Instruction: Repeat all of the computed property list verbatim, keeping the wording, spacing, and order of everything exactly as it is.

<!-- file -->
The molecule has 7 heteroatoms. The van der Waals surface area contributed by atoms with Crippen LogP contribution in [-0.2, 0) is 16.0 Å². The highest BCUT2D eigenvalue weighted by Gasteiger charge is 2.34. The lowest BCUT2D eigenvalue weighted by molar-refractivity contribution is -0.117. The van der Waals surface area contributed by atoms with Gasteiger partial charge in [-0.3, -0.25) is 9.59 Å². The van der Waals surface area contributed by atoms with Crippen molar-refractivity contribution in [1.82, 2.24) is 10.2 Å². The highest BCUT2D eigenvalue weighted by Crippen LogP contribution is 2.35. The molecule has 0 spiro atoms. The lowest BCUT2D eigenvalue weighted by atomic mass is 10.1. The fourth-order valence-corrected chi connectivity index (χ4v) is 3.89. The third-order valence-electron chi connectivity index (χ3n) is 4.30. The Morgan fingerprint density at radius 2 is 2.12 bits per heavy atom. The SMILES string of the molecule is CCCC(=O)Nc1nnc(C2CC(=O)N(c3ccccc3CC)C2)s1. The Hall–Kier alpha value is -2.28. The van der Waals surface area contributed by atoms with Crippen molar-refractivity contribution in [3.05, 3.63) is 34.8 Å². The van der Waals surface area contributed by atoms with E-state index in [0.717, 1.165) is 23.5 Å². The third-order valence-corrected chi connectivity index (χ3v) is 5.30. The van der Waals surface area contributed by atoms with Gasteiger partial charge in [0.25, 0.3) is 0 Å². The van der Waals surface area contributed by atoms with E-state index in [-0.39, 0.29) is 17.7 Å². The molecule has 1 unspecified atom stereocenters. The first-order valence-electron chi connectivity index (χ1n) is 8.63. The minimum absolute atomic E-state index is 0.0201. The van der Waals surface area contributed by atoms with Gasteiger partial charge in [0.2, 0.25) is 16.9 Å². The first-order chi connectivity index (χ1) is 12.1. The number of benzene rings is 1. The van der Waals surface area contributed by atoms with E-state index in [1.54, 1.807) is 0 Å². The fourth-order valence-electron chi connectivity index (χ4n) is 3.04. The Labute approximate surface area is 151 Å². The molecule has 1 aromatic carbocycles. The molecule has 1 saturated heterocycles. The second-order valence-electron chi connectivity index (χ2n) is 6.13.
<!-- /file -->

The molecule has 7 heteroatoms. The van der Waals surface area contributed by atoms with Crippen LogP contribution in [-0.2, 0) is 16.0 Å². The highest BCUT2D eigenvalue weighted by Gasteiger charge is 2.34. The lowest BCUT2D eigenvalue weighted by molar-refractivity contribution is -0.117. The van der Waals surface area contributed by atoms with Gasteiger partial charge in [-0.3, -0.25) is 9.59 Å². The van der Waals surface area contributed by atoms with Crippen molar-refractivity contribution in [1.82, 2.24) is 10.2 Å². The highest BCUT2D eigenvalue weighted by Crippen LogP contribution is 2.35. The molecule has 0 spiro atoms. The lowest BCUT2D eigenvalue weighted by atomic mass is 10.1. The fourth-order valence-corrected chi connectivity index (χ4v) is 3.89. The third-order valence-electron chi connectivity index (χ3n) is 4.30. The Morgan fingerprint density at radius 2 is 2.12 bits per heavy atom. The SMILES string of the molecule is CCCC(=O)Nc1nnc(C2CC(=O)N(c3ccccc3CC)C2)s1. The Hall–Kier alpha value is -2.28. The van der Waals surface area contributed by atoms with Crippen molar-refractivity contribution in [3.05, 3.63) is 34.8 Å². The van der Waals surface area contributed by atoms with E-state index in [0.717, 1.165) is 23.5 Å². The third-order valence-corrected chi connectivity index (χ3v) is 5.30. The van der Waals surface area contributed by atoms with Gasteiger partial charge in [0.25, 0.3) is 0 Å². The van der Waals surface area contributed by atoms with E-state index in [-0.39, 0.29) is 17.7 Å². The molecule has 1 unspecified atom stereocenters. The first-order valence-electron chi connectivity index (χ1n) is 8.63. The minimum absolute atomic E-state index is 0.0201. The van der Waals surface area contributed by atoms with Gasteiger partial charge in [0.2, 0.25) is 16.9 Å². The first-order chi connectivity index (χ1) is 12.1. The number of benzene rings is 1. The van der Waals surface area contributed by atoms with E-state index in [1.54, 1.807) is 0 Å². The fourth-order valence-electron chi connectivity index (χ4n) is 3.04. The Labute approximate surface area is 151 Å². The molecule has 1 aromatic carbocycles. The molecule has 1 saturated heterocycles. The second-order valence-electron chi connectivity index (χ2n) is 6.13.